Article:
Wednesday, August 19, 2009

Things That Weigh Heavy on My Heart

These are the things that weigh heavily on my heart as I ponder how we might address them.

Ohio is in serious economic trouble right now. Our state unemployment compensation funds have been completely depleted. Ohio is one of 17 states that are now borrowing from the national trust fund to cover unemployment benefits. We are currently $1 billion in debt, and the shortfall is expected to top $3 billion by the end of 2010.

One of our counties is in a fiscal emergency: Auditor of State Mary Taylor recently placed Scioto County in fiscal emergency -- the first Ohio county ever so designated. She said the county has a combined county fund deficit of more than $3.5 million as of June 30, 2009.

Did you know that, according to CBS News, child abuse spikes during a recession?

Liquor sales are up: The Ohio Department of Commerce said Wednesday that sales of liquor continued to set records, rising to $729.9 million for FY09. When times are tough, it can seem easier to add up change to buy liquor than to face the pain, and try to be a part of a positive solution.

Have you visited the website for the National Center on Substance Abuse and Child Welfare? That organization exists because there is a strong correlation between substance abuse and the neglect and abuse of children.

Gambling is being promoted by our Governor as some sort of magic elixir to fix the budget problems. And it seems that Ohio’s children are last on his list.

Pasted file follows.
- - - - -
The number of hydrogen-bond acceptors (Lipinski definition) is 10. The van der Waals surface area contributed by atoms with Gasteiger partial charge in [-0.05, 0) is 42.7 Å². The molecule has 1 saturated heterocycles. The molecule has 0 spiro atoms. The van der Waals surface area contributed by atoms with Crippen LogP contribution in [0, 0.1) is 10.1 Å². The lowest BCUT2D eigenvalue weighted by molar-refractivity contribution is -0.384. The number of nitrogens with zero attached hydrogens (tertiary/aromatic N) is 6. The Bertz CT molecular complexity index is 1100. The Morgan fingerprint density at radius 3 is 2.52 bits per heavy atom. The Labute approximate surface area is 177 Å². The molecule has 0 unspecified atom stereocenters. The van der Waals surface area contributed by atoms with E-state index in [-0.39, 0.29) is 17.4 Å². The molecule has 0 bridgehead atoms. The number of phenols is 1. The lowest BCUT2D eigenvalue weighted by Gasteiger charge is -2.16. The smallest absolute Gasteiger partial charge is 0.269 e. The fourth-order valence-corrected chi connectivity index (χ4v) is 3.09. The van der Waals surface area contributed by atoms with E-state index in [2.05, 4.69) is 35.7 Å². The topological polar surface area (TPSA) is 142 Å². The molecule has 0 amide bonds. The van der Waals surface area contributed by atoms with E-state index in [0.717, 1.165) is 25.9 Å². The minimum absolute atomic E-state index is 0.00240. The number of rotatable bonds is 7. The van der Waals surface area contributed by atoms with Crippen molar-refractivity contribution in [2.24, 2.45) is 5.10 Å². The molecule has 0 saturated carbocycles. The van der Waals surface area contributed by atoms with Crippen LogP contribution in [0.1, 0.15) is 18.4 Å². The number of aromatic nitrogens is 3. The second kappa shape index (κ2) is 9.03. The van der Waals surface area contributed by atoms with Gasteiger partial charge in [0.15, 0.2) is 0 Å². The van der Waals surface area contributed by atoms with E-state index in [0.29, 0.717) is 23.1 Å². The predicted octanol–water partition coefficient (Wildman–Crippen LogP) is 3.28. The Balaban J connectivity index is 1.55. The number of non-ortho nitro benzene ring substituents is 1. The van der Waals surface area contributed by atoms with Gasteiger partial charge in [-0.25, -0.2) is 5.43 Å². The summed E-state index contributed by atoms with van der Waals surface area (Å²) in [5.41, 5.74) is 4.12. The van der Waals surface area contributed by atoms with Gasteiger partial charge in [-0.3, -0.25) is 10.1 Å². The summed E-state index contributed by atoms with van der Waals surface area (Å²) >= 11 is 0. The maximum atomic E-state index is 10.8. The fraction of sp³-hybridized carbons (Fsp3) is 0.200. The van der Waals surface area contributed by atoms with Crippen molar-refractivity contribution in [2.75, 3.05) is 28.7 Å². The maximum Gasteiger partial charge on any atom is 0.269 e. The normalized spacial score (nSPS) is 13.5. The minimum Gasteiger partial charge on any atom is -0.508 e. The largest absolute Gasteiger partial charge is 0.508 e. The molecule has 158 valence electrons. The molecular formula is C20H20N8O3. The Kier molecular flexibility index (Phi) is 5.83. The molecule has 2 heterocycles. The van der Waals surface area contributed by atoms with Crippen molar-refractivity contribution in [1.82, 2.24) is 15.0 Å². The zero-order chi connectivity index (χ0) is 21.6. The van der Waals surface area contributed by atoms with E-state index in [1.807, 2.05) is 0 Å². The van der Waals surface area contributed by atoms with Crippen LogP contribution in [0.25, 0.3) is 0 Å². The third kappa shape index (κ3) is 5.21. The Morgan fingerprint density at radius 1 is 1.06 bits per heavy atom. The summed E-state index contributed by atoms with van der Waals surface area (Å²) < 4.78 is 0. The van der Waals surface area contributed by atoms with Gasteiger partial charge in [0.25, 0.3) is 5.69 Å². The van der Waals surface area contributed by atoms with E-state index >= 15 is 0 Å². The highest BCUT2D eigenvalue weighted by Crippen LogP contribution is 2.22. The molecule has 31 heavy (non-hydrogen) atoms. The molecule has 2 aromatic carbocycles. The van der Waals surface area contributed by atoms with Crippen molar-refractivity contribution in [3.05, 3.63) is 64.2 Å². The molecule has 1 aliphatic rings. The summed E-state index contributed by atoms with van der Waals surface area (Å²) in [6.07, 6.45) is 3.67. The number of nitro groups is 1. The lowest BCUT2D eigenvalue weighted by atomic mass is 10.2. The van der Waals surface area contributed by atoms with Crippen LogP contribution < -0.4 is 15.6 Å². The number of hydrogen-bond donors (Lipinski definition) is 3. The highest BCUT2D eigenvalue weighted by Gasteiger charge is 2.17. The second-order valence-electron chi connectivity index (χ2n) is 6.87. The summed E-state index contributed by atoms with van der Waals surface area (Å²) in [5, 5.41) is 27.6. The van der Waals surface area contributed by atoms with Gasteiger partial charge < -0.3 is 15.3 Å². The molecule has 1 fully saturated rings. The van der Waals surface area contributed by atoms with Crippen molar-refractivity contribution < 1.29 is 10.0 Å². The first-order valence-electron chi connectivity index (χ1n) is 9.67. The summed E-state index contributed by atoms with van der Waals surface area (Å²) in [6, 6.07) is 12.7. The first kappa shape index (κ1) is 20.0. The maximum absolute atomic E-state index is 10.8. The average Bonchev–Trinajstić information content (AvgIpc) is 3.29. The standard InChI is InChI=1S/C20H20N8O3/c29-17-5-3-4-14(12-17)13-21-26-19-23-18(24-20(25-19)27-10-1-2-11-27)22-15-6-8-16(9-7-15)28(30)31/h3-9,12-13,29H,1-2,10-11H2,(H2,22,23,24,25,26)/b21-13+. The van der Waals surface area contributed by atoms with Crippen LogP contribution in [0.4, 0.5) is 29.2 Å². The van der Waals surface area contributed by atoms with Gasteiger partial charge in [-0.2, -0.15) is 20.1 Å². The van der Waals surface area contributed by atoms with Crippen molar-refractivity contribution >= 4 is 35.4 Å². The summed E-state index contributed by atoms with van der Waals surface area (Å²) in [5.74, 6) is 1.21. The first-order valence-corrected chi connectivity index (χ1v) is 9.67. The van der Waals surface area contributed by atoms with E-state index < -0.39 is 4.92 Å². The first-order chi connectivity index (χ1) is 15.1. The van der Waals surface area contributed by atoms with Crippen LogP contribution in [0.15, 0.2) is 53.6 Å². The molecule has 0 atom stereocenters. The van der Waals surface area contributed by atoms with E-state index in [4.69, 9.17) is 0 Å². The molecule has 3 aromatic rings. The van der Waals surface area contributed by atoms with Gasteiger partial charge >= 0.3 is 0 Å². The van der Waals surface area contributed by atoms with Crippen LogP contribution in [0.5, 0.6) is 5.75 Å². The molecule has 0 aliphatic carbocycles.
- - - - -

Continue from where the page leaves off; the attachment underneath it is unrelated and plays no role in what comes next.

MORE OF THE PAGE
At a time when the needs of foster care youth transitioning to adulthood are being recognized on federal level through the Fostering Connections to Success and Increasing Adoptions Act, Governor Strickland chose to cut the Ohio’s state independent living allocation by 100%.

This was after Ohio foster care youth, alumni and allies successfully advocated to retain that funding allocation. Can you imagine how difficult it was to look into the faces of the young people who testified and tell them about the Governor's veto?

Now, unless Ohio complies with National Youth in Transition Database requirements, our state stands to lose up to $250,000/yr. in federal funding to help transitioning youth as well. That is $250K of Chafee funding that could be spent supporting foster care youth before, during and after transition to adulthood.

Last week, Gov. Ted Strickland issued an Executive Order to cut funding for the state's adoption assistance programs. These cuts will affect the funds that provide financial assistance for adoptive families to provide services for children with special needs (PASS, SAMS, state match for IV-E and nonrecurring adoption expenses).

All this, in addition to massive cuts regarding child protection, which have led to laying off caseworkers and increasing caseloads.

I am deeply concerned.

But I also believe that the tougher things get in our state, so far as foster care and adoption advocacy is concerned, the more important it is for us to band together and press forward. We can't give up -- because there is too much at stake. And we need to formulate a shared vision of how we can make things better.

There’s a team-building exercise in which each person uses one finger to lift something (like a table), and their combined strength makes it possible to lift that table off the ground.

I can’t lift the weight that’s on my heart all by myself.

It’s the weight of a state, and all of us who care about Ohio youth and their welfare need to come together and take collective action.

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This is fantastic, Sunny. Thanks for linking over to me. I linked to you, too. Good luck on your mission, and thanks for drawing attention to everything.
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